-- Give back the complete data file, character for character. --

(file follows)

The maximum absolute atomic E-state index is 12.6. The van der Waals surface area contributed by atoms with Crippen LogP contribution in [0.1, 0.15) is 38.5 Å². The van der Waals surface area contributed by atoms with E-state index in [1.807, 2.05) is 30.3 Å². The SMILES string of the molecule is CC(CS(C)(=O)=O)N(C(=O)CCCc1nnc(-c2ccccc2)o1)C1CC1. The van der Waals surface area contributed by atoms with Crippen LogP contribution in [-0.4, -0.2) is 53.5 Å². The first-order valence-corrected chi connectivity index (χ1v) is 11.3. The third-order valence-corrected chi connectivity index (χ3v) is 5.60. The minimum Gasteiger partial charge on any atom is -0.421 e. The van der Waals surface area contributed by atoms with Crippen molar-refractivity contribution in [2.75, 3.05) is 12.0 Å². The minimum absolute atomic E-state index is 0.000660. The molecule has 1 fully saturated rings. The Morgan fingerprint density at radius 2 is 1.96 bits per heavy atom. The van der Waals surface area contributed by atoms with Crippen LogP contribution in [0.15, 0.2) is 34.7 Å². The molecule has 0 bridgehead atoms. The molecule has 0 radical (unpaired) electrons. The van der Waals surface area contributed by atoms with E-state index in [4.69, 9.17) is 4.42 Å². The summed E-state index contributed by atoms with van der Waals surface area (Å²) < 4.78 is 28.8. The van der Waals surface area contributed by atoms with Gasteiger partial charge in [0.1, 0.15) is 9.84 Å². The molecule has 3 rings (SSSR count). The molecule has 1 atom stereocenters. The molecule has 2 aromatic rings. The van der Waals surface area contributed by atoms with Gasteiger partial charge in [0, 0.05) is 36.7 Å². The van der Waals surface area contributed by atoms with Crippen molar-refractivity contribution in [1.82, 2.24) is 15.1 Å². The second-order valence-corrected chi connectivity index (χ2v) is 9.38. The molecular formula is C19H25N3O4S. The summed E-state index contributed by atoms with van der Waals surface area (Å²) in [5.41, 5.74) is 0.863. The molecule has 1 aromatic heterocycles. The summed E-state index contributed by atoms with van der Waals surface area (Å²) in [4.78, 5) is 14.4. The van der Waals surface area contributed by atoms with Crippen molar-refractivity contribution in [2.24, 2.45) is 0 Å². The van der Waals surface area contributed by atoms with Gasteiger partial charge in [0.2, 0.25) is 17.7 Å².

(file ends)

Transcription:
The maximum absolute atomic E-state index is 12.6. The van der Waals surface area contributed by atoms with Crippen LogP contribution in [0.1, 0.15) is 38.5 Å². The van der Waals surface area contributed by atoms with E-state index in [1.807, 2.05) is 30.3 Å². The SMILES string of the molecule is CC(CS(C)(=O)=O)N(C(=O)CCCc1nnc(-c2ccccc2)o1)C1CC1. The van der Waals surface area contributed by atoms with Crippen LogP contribution in [-0.4, -0.2) is 53.5 Å². The first-order valence-corrected chi connectivity index (χ1v) is 11.3. The third-order valence-corrected chi connectivity index (χ3v) is 5.60. The minimum Gasteiger partial charge on any atom is -0.421 e. The van der Waals surface area contributed by atoms with Crippen molar-refractivity contribution in [2.75, 3.05) is 12.0 Å². The minimum absolute atomic E-state index is 0.000660. The molecule has 1 fully saturated rings. The Morgan fingerprint density at radius 2 is 1.96 bits per heavy atom. The van der Waals surface area contributed by atoms with Crippen LogP contribution in [0.15, 0.2) is 34.7 Å². The molecule has 0 bridgehead atoms. The molecule has 0 radical (unpaired) electrons. The van der Waals surface area contributed by atoms with E-state index in [4.69, 9.17) is 4.42 Å². The summed E-state index contributed by atoms with van der Waals surface area (Å²) < 4.78 is 28.8. The van der Waals surface area contributed by atoms with Gasteiger partial charge in [0.1, 0.15) is 9.84 Å². The molecule has 3 rings (SSSR count). The molecule has 1 atom stereocenters. The molecule has 2 aromatic rings. The van der Waals surface area contributed by atoms with Gasteiger partial charge in [0, 0.05) is 36.7 Å². The van der Waals surface area contributed by atoms with Crippen molar-refractivity contribution in [1.82, 2.24) is 15.1 Å². The second-order valence-corrected chi connectivity index (χ2v) is 9.38. The molecular formula is C19H25N3O4S. The summed E-state index contributed by atoms with van der Waals surface area (Å²) in [5.41, 5.74) is 0.863. The molecule has 1 aromatic heterocycles. The summed E-state index contributed by atoms with van der Waals surface area (Å²) in [4.78, 5) is 14.4. The van der Waals surface area contributed by atoms with Crippen molar-refractivity contribution in [2.24, 2.45) is 0 Å². The van der Waals surface area contributed by atoms with Gasteiger partial charge in [0.2, 0.25) is 17.7 Å².